By the co-author of The easy Guide to Your Walt Disney World Visit 2020, the best-reviewed Disney World guidebook series ever.

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A Friday Visit with Jim Korkis: Frozen Ever After and Norway

By Dave Shute

Welcome back to Fridays with Jim Korkis! Jim, the dean of Disney historians and author of Jim’s Gems in The easy Guide, writes about Walt Disney World history every Friday on


By Jim Korkis

On September 12, 2014, Disney announced the Maelstrom attraction would be closed on and renovated as a new attraction called Frozen Ever After.

Jim Korkis on Frozen Ever After from

Queen Elsa, Princess Anna, Kristoff, Olaf, trolls and Marshmallow (the giant snowman) join guests on their boat journey on a “summer snow day” through the frozen willow forest, past Troll Valley and up to the North Mountain to Elsa’s ice palace. The attraction ends in the Bay of Arendelle.

Along the way, state-of-the-art audio-animatronics including Sven the reindeer are in the new scenes as well as elements from the animated short Frozen Fever (2015) including the Snowgies, the mini-snow creatures created from Elsa’s sneezes.

Composers Bobby Lopez and Kristen Anderson-Lopez created new lyrics to the original Frozen (2013) film songs they wrote, and all of the original voice talent from the film returned and recorded new dialogue and songs for the attraction.

“The original animated film was heavily influenced by Norwegian culture and the filmmakers conducted extensive research in Norway,” stated Imagineer Wyatt Winter who worked on the new attraction. “Our team began our process in the same manner, visiting places in Norway that heavily influenced our work. While there’s clearly a Frozen twist to our story, honoring the culture and traditions of Norway was always among our guiding principles.”

The official dedication of the Norway Pavilion was on Friday June 3, 1988 but because of glitches in its feature attraction (including drenching passengers in the North Sea scene), Maelstrom itself did not open until about a month later on July 5th.

An Epcot press release at the time described the attraction: “Visitors take a fantasy voyage that departs a modern-day village on a Norwegian fjord and journeys up a cascading waterway into the Norway of old. The trip is aboard small ships patterned after the dragon-headed craft of Eric the Red and his fellow explorers.”

The boats were some of the first concept art work done by Imagineer Joe Rohde for Walt Disney World. It was also some of the last work done by famed Imagineer Jack Ferges who built the model for the ride vehicle ship which was replicated in fiberglass copies used in the attraction.

Originally, the attraction was to be called “SeaVenture” and the concept was more mythological in tone. Guests would be riding along a 946 foot water flume encountering trolls and gnomes and the legends about them. Another proposal was Vikings on their way to the Rainbow Bridge to Vallhalla.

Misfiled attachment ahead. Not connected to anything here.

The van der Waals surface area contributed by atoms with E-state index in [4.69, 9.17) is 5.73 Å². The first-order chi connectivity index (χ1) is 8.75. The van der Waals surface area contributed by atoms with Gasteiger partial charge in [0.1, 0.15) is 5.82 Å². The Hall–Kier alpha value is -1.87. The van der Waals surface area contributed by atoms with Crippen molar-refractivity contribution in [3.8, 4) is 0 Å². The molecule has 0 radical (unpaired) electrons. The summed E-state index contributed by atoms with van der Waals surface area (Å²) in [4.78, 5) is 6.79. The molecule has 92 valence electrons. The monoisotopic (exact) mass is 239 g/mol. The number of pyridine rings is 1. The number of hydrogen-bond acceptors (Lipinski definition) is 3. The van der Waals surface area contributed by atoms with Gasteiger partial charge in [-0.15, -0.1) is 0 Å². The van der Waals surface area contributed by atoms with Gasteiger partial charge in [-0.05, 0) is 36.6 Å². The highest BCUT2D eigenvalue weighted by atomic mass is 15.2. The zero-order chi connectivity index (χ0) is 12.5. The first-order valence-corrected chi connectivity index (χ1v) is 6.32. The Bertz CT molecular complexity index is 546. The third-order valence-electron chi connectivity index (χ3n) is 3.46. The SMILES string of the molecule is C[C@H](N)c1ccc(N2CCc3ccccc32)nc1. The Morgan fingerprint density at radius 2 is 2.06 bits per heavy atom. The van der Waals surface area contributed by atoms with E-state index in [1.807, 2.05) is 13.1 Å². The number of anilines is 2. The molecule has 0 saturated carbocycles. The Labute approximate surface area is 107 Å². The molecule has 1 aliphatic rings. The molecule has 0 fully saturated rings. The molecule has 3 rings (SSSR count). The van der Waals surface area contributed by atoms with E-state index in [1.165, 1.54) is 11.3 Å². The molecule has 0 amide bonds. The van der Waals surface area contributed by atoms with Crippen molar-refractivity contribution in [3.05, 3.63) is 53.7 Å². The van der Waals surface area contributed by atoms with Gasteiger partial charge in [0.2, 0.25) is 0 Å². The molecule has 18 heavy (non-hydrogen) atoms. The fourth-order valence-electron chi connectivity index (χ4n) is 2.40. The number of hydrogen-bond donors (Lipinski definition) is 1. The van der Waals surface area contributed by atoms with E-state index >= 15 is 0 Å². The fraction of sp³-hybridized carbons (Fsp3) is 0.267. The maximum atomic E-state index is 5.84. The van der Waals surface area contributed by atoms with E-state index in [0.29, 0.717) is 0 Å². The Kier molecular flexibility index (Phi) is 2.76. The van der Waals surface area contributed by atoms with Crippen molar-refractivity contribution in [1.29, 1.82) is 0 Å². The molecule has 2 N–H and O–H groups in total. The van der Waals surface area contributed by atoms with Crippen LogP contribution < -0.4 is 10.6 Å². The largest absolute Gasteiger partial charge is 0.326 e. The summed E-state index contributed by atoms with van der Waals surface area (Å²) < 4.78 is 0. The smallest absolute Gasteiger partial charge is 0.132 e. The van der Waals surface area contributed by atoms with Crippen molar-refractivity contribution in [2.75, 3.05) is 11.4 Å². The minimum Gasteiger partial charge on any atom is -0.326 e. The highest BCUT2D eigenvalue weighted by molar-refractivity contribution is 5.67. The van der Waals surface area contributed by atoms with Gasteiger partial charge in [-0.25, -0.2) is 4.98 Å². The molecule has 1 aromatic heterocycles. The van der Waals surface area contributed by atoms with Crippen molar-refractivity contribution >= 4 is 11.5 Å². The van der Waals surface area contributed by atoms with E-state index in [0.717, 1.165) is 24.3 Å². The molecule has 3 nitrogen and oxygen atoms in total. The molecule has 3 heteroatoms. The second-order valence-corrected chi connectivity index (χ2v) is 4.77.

The Norwegian sponsors (NorShow) disliked the concept and wanted the attraction to be more of a travelogue to encourage increased tourism.

NorShow gave the Imagineers a list of items they wanted shown in the attraction that they felt uniquely related to the story of Norway including Vikings, a fishing village, a polar bear, a fjord, an oil rig and perhaps, if there was room, a troll or two.

Attraction Designer Bob Kurzweil came up with the new approach– that it would be a time travel experience through the history of Norway beginning with the earliest folklore and ending in modern day Norway to incorporate everything that the sponsors wanted.

In the first full year of operations over 5.7 million guests rode the popular Maelstrom attraction.

NorShow sold back its interest in the pavilion at a loss to Disney in 1992 but the Norwegian government continued to support the pavilion with a contribution of $200,000 a year for the next ten years. However they dropped all financial support in 2002.

Becoming the sole support of the pavilion, the Disney Company looked for a way to increase revenue and attendance. The unexpected success of the movie Frozen (2013) followed by the over four hour wait by guests to meet Elsa and Anna in the pavilion spurred the idea of an animation overlay similar to the ones done for the Mexico and Living Seas attractions.

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Thanks, Jim! And come back next Friday for even more from Jim Korkis!

In the meantime, check out his books, including Secret Stories of Walt Disney World: Things You Never You Never Knew, which reprints much material first written for this site, and The Vault of Walt: Volume 4, and his contributions to The easy Guide to Your First Walt Disney World Visit, all published by Theme Park Press.

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